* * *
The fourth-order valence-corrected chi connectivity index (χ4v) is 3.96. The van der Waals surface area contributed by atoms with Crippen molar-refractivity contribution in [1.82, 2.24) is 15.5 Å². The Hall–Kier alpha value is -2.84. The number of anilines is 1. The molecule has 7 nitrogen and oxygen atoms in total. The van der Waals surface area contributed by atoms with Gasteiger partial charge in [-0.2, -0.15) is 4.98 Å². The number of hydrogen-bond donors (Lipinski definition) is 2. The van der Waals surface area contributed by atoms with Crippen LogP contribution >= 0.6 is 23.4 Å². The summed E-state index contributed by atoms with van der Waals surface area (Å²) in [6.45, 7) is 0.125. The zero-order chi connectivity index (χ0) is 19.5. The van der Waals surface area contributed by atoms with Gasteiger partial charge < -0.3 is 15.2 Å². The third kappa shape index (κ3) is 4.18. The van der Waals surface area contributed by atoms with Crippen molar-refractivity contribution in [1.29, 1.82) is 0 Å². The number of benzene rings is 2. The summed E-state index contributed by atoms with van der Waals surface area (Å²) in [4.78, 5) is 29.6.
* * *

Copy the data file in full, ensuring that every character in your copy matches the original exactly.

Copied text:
The fourth-order valence-corrected chi connectivity index (χ4v) is 3.96. The van der Waals surface area contributed by atoms with Crippen molar-refractivity contribution in [1.82, 2.24) is 15.5 Å². The Hall–Kier alpha value is -2.84. The number of anilines is 1. The molecule has 7 nitrogen and oxygen atoms in total. The van der Waals surface area contributed by atoms with Gasteiger partial charge in [-0.2, -0.15) is 4.98 Å². The number of hydrogen-bond donors (Lipinski definition) is 2. The van der Waals surface area contributed by atoms with Crippen LogP contribution >= 0.6 is 23.4 Å². The summed E-state index contributed by atoms with van der Waals surface area (Å²) in [6.45, 7) is 0.125. The zero-order chi connectivity index (χ0) is 19.5. The van der Waals surface area contributed by atoms with Gasteiger partial charge < -0.3 is 15.2 Å². The third kappa shape index (κ3) is 4.18. The van der Waals surface area contributed by atoms with Crippen molar-refractivity contribution in [1.29, 1.82) is 0 Å². The number of benzene rings is 2. The summed E-state index contributed by atoms with van der Waals surface area (Å²) in [4.78, 5) is 29.6.